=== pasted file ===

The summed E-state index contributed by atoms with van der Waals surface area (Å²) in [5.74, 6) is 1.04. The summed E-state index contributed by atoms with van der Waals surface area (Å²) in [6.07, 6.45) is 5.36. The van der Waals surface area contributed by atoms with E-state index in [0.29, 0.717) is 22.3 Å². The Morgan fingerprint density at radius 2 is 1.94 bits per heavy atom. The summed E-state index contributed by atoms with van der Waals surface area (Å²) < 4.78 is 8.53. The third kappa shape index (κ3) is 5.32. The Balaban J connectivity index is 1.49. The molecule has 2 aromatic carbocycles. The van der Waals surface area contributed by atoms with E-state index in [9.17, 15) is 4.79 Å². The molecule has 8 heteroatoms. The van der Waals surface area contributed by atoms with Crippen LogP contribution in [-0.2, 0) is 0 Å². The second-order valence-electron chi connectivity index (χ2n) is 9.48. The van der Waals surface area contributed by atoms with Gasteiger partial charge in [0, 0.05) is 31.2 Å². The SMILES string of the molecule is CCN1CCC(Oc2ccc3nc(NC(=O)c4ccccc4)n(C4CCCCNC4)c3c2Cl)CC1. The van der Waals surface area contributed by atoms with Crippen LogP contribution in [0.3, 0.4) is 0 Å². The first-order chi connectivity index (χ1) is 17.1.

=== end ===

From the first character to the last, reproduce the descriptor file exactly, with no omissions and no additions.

The summed E-state index contributed by atoms with van der Waals surface area (Å²) in [5.74, 6) is 1.04. The summed E-state index contributed by atoms with van der Waals surface area (Å²) in [6.07, 6.45) is 5.36. The van der Waals surface area contributed by atoms with E-state index in [0.29, 0.717) is 22.3 Å². The Morgan fingerprint density at radius 2 is 1.94 bits per heavy atom. The summed E-state index contributed by atoms with van der Waals surface area (Å²) < 4.78 is 8.53. The third kappa shape index (κ3) is 5.32. The Balaban J connectivity index is 1.49. The molecule has 2 aromatic carbocycles. The van der Waals surface area contributed by atoms with E-state index in [9.17, 15) is 4.79 Å². The molecule has 8 heteroatoms. The van der Waals surface area contributed by atoms with Crippen LogP contribution in [-0.2, 0) is 0 Å². The second-order valence-electron chi connectivity index (χ2n) is 9.48. The van der Waals surface area contributed by atoms with Gasteiger partial charge in [0, 0.05) is 31.2 Å². The SMILES string of the molecule is CCN1CCC(Oc2ccc3nc(NC(=O)c4ccccc4)n(C4CCCCNC4)c3c2Cl)CC1. The van der Waals surface area contributed by atoms with Crippen LogP contribution in [0.3, 0.4) is 0 Å². The first-order chi connectivity index (χ1) is 17.1.